Returning God's Gifts - Woman's service to continue
Woman's service to continue
By Tim McNeil
Returning God's Gifts
Norma Bostwick found herself in an unusual situation recently the Archdiocese of Omaha deacon community was washing her feet rather than the other way around.
Bostwick, 81, retired earlier this year from her position as hospitality coordinator for the permanent diaconate, a position she held for 12 years.
The community threw a lavish retirement party the first Friday in February to celebrate her years of dedicated service.
Bostwick didn't have to do anything but show up, eat the five-star main course prepared by Father Rodney Adams, director of the permanent diaconate and pastor of St. Rose and St. Bridget parishes, and keep from blushing at the favorable things her guests had to say about her.
Bostwick said she was nervous the day of her farewell party. "I was worried the room wasn't going to be set up in time and that there wouldn't be enough food for everyone to eat," she said.
As hospitality coordinator, it was always Bostwick's responsibility to make sure arrangements were handled correctly. And the events she planned were no small affairs receptions for newly installed lectors and acolytes and their families, candidacy receptions, Beginning Weekend gatherings, and the annual reception for newly ordained deacons and their families and guests. By all accounts, the events went off like clockwork.
Bostwick's history of serving the diaconate community is bittersweet.
In September of 1992, she and her husband, Buzz, completed a year of diaconate formation. The decision to enter formation was an easy one. She and Buzz had been involved in every conceivable apostolate at St. Bernard parish. Much of their married life was spent serving the church.
On July 31, 1993, the Bostwicks celebrated their 50th wedding anniversary. Life was good.
The next day, Buzz died of a heart attack.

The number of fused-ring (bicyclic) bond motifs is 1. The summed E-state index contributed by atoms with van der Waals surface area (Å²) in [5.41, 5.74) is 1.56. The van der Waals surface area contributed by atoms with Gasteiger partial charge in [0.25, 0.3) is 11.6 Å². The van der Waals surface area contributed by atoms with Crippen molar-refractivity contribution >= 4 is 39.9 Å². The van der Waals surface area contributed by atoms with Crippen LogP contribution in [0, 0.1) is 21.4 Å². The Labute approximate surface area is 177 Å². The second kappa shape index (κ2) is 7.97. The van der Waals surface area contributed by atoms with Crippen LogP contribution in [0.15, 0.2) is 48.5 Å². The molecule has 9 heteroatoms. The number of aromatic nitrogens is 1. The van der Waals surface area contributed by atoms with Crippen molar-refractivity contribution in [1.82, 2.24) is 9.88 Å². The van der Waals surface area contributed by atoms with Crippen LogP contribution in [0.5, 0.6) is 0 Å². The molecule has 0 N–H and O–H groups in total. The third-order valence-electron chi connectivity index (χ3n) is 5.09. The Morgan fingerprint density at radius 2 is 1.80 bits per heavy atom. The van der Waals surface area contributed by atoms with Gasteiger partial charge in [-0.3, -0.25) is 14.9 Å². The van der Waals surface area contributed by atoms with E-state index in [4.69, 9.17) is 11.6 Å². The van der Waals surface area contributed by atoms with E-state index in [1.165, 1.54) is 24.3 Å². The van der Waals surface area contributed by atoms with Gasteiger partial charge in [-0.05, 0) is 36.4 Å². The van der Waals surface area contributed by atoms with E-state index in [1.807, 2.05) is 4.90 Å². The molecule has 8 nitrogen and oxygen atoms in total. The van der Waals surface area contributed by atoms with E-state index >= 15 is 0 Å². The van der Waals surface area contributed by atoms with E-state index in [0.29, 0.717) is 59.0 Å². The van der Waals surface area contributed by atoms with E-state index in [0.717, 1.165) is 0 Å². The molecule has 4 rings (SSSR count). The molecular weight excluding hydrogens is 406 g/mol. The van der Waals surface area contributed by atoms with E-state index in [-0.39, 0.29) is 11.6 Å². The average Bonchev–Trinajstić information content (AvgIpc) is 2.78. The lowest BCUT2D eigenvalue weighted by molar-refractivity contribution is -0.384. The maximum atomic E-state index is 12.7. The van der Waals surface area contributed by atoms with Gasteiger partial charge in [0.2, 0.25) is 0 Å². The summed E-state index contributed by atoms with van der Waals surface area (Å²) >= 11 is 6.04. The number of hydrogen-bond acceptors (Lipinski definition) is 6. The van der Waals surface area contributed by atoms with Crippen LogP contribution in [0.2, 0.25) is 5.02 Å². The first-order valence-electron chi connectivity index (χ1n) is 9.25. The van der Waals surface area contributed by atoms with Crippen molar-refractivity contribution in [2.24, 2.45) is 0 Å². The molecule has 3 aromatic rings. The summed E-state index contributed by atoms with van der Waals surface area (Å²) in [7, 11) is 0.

The life that she knew was turned upside down her soul mate was gone and the diaconate formation she enjoyed so much had come to a startling end.
The Bostwicks' classmates did not let her get away so easily. Led by then-director Father Tom Adams, she was invited back to finish her studies. Her return marked the beginning of her career as hospitality coordinator.
Her retirement party wasn't the first time the deacon community reciprocated Bostwick's faithful service.
When she decided to move to west Omaha three years ago, nine deacons showed up with a truck and moved her belongings across town.
When she broke her sternum and ribs in a car accident last fall, she was showered with cards, phone calls, and visits from the community.
"The deacon community is very loving," Bostwick said. "I am so proud of the work they do."
Bostwick said her association with the diaconate community has changed her life. She said she has been especially blessed by her relationship with the formation directors with the same last name.
"Father Tom Adams and Father Rodney Adams are the best guys in the world," she said. "They love me and I love them. Father Tom was there to help me through Buzz's death and invited me back to the community. Father Rodney accepted me right away when he took over as director. He's such a loving and dear man."
Retirement won't keep Bostwick away from the deacon community. She said she couldn't stay away if she tried. When there's an event to be planned, she'll help if her services are needed.
Until then, she plans to golf this summer. She has taken up water aerobics. She'll stay involved with the deacon's widow group that she formed. She'll continue serving her growing parish, St. Patrick's in Elkhorn. Her five sons, nine grandchildren and four great-grandchildren also will occupy her time.
No one should worry if Norma Bostwick will have enough to do. There are plenty of feet to wash.
Tim McNeil is a staff member of the Archdiocese of Omaha's Office of Stewardship and Development.